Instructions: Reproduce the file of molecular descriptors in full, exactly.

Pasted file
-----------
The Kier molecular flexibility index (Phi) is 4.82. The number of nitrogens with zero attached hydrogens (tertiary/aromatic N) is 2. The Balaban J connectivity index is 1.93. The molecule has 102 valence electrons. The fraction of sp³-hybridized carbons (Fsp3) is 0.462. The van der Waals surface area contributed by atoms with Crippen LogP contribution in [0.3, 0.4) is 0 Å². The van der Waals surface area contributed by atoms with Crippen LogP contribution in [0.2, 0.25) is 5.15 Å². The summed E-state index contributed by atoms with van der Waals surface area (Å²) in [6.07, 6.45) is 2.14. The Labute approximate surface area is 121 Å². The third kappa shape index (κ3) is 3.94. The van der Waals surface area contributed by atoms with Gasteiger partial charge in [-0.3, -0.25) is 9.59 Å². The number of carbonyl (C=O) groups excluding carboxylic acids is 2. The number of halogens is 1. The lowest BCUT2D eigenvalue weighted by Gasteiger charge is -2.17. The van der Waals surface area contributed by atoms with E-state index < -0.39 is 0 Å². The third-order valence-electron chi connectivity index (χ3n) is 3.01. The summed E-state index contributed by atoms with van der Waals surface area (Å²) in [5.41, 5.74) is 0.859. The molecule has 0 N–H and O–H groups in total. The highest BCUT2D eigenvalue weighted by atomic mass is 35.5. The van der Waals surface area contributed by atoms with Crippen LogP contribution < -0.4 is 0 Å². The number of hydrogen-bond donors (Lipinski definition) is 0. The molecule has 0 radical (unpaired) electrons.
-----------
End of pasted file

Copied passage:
The Kier molecular flexibility index (Phi) is 4.82. The number of nitrogens with zero attached hydrogens (tertiary/aromatic N) is 2. The Balaban J connectivity index is 1.93. The molecule has 102 valence electrons. The fraction of sp³-hybridized carbons (Fsp3) is 0.462. The van der Waals surface area contributed by atoms with Crippen LogP contribution in [0.3, 0.4) is 0 Å². The van der Waals surface area contributed by atoms with Crippen LogP contribution in [0.2, 0.25) is 5.15 Å². The summed E-state index contributed by atoms with van der Waals surface area (Å²) in [6.07, 6.45) is 2.14. The Labute approximate surface area is 121 Å². The third kappa shape index (κ3) is 3.94. The van der Waals surface area contributed by atoms with Gasteiger partial charge in [-0.3, -0.25) is 9.59 Å². The number of carbonyl (C=O) groups excluding carboxylic acids is 2. The number of halogens is 1. The lowest BCUT2D eigenvalue weighted by Gasteiger charge is -2.17. The van der Waals surface area contributed by atoms with E-state index < -0.39 is 0 Å². The third-order valence-electron chi connectivity index (χ3n) is 3.01. The summed E-state index contributed by atoms with van der Waals surface area (Å²) in [5.41, 5.74) is 0.859. The molecule has 0 N–H and O–H groups in total. The highest BCUT2D eigenvalue weighted by atomic mass is 35.5. The van der Waals surface area contributed by atoms with Crippen LogP contribution < -0.4 is 0 Å². The number of hydrogen-bond donors (Lipinski definition) is 0. The molecule has 0 radical (unpaired) electrons.